WASHINGTON, Nov. 8 (Xinhua) -- The United States on Wednesday announced new restrictions on U.S. business and travel with Cuba.
Under the new rules announced by U.S. Treasury Department, U.S. people-to-people nonacademic educational travel to Cuba will have to be carried out as part of groups licensed by U.S. Treasury Department.
"Individual people-to-people nonacademic educational travel will no longer be authorized as announced by the president," said U.S. Treasury Department in a statement.
U.S. citizens will also be banned from staying at over 80 Cuban hotels which U.S. State Department has designated as being owned by or benefiting Cuban government officials.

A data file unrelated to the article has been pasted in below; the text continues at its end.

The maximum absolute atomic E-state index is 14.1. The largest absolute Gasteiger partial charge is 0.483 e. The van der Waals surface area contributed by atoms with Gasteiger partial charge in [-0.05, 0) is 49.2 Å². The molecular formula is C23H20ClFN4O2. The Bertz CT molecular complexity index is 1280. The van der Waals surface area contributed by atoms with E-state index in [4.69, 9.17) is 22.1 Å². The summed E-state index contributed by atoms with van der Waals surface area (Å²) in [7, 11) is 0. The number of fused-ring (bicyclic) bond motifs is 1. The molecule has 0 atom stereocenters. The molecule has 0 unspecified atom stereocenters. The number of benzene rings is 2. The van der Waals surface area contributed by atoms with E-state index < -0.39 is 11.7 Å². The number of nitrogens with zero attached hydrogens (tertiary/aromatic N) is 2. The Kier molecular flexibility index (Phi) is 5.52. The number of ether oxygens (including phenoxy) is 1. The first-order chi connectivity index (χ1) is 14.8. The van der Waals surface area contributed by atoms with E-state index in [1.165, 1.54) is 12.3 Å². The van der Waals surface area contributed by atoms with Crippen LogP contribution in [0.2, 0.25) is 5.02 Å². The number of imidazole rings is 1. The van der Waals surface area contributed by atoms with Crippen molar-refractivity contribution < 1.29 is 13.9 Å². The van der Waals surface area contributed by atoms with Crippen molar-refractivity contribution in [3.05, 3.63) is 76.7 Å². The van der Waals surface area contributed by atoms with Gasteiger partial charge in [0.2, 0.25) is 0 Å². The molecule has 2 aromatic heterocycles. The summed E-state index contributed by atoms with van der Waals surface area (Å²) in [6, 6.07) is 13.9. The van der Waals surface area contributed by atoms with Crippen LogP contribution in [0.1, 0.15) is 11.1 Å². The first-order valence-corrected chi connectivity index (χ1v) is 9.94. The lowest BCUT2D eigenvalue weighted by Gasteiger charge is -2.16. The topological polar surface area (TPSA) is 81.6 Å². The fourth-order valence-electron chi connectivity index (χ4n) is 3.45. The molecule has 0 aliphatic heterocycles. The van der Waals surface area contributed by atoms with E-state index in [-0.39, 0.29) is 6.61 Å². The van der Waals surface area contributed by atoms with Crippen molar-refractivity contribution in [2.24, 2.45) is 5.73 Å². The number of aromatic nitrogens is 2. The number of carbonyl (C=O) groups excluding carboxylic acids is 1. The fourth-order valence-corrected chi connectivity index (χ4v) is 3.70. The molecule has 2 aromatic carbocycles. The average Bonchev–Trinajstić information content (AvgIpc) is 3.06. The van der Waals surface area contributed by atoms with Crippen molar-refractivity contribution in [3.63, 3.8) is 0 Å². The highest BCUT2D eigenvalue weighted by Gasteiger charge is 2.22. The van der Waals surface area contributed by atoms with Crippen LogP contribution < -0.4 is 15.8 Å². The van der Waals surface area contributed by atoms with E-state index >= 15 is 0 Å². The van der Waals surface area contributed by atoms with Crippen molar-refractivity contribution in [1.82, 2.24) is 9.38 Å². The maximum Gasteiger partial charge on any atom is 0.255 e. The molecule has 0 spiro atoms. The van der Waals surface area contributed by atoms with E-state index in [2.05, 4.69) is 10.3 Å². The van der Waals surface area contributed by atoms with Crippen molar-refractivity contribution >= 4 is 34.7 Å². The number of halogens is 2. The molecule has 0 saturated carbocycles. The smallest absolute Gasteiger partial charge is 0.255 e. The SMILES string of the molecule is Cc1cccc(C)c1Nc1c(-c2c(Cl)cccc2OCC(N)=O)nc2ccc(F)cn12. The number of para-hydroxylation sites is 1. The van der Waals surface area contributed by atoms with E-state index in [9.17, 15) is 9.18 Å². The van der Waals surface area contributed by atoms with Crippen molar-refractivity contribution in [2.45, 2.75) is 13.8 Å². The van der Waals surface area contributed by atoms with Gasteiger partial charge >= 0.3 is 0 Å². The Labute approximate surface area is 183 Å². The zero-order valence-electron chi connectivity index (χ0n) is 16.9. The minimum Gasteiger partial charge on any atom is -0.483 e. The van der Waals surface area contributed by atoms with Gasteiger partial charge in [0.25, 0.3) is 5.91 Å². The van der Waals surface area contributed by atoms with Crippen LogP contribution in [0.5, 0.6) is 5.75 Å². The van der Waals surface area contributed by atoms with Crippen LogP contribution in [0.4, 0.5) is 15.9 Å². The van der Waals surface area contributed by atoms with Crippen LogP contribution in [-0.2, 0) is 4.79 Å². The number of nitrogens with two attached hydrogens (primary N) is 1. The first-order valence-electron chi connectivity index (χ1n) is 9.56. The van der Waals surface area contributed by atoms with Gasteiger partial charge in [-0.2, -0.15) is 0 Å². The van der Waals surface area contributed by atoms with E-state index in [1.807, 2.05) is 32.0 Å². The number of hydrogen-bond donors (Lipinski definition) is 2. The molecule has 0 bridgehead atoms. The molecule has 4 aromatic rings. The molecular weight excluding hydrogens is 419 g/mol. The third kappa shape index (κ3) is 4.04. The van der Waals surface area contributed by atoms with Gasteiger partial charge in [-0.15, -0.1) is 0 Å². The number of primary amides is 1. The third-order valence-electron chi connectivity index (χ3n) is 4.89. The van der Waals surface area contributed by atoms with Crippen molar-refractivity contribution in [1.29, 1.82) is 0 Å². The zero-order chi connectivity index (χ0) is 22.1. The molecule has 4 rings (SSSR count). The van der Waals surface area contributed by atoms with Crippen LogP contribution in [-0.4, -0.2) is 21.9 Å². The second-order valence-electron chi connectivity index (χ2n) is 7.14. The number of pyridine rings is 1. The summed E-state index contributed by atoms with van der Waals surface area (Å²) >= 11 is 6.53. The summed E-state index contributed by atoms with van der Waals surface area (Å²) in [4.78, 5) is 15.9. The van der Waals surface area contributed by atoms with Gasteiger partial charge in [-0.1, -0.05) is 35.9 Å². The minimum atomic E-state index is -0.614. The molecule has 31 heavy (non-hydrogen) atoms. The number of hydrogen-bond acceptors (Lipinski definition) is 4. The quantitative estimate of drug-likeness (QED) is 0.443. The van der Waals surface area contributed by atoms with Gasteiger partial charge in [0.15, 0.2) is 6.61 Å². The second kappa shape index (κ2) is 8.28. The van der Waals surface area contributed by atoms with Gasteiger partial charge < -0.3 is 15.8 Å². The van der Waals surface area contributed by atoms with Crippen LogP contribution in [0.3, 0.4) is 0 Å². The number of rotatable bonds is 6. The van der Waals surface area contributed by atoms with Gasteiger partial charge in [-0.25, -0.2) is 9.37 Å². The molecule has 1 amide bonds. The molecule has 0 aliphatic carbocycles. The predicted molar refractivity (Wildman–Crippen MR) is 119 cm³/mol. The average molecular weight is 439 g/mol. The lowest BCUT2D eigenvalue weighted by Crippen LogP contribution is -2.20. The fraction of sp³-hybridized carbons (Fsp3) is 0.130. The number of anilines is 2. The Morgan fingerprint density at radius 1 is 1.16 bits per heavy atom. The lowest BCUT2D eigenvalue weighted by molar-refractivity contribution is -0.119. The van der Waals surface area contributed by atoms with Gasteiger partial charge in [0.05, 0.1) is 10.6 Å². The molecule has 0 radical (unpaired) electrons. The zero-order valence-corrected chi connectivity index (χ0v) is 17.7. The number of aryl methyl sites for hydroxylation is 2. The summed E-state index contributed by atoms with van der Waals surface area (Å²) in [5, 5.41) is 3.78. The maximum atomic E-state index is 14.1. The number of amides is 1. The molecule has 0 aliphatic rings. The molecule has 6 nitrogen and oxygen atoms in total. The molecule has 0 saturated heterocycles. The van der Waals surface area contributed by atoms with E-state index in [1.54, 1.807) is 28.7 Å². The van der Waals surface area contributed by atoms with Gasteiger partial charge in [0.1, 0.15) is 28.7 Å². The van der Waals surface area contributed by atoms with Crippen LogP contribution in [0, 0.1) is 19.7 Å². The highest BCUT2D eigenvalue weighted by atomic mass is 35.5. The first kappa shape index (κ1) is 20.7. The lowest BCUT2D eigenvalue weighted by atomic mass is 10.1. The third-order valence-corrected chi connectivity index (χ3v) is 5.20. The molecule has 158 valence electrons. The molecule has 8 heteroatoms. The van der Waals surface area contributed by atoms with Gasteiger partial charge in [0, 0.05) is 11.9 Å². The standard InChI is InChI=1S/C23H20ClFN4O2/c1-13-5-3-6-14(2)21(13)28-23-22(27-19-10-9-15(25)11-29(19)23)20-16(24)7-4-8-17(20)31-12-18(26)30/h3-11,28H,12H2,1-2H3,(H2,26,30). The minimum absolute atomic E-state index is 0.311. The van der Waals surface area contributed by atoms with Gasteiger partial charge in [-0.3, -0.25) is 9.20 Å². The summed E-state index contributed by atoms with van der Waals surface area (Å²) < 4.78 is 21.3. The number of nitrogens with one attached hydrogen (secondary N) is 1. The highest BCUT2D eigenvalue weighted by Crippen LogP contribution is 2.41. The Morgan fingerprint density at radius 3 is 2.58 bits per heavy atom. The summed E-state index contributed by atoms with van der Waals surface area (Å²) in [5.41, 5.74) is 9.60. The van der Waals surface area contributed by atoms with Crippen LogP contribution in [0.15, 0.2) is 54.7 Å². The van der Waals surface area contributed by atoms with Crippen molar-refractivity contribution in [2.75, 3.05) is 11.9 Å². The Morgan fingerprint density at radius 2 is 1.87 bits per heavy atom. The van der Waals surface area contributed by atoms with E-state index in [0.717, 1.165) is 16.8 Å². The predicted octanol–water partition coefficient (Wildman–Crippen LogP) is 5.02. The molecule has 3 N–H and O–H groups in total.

The new rules unveiled on Wednesday offered detail to a presidential memorandum signed by U.S. President Donald Trump in June, in which he pledged to toughen U.S. policies toward Cuba that had been relaxed by his predecessor Barack Obama.
In December 2014, in the most sweeping change in U.S.-Cuban relations in five decades, Obama announced plans to normalize ties with Cuba in a move that quickly sparked much controversy in the United States.
Since then, improvements have been made in U.S.-Cuban diplomatic, social and commercial ties, with the United States opening an embassy in Cuba, increasing flights to Cuba, and some U.S. businesses expanding into the island nation for the first time in five decades.
United States severed ties with Cuba in 1961, shortly after Fidel Castro launched a revolution that toppled a U.S.-friendly government, and the two countries had been at loggerheads ever since.